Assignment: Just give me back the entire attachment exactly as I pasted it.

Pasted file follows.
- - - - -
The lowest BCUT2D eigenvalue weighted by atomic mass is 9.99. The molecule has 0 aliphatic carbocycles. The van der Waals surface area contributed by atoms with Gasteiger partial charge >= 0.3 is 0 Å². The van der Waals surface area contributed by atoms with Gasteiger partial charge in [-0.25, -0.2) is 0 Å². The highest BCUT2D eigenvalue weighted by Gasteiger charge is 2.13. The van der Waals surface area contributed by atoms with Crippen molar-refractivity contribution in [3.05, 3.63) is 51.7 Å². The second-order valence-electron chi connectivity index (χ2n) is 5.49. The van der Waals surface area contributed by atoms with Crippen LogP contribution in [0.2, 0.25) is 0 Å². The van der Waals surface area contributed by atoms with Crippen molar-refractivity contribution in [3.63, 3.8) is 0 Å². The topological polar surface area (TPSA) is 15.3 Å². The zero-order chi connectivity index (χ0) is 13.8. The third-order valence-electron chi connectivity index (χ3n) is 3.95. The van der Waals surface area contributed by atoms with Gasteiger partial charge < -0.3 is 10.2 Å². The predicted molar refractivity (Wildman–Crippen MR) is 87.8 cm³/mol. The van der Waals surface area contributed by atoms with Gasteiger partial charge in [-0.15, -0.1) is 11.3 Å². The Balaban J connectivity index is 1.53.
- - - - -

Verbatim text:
The lowest BCUT2D eigenvalue weighted by atomic mass is 9.99. The molecule has 0 aliphatic carbocycles. The van der Waals surface area contributed by atoms with Gasteiger partial charge >= 0.3 is 0 Å². The van der Waals surface area contributed by atoms with Gasteiger partial charge in [-0.25, -0.2) is 0 Å². The highest BCUT2D eigenvalue weighted by Gasteiger charge is 2.13. The van der Waals surface area contributed by atoms with Crippen molar-refractivity contribution in [3.05, 3.63) is 51.7 Å². The second-order valence-electron chi connectivity index (χ2n) is 5.49. The van der Waals surface area contributed by atoms with Crippen LogP contribution in [0.2, 0.25) is 0 Å². The van der Waals surface area contributed by atoms with Crippen molar-refractivity contribution in [3.63, 3.8) is 0 Å². The topological polar surface area (TPSA) is 15.3 Å². The zero-order chi connectivity index (χ0) is 13.8. The third-order valence-electron chi connectivity index (χ3n) is 3.95. The van der Waals surface area contributed by atoms with Gasteiger partial charge < -0.3 is 10.2 Å². The predicted molar refractivity (Wildman–Crippen MR) is 87.8 cm³/mol. The van der Waals surface area contributed by atoms with Gasteiger partial charge in [-0.15, -0.1) is 11.3 Å². The Balaban J connectivity index is 1.53.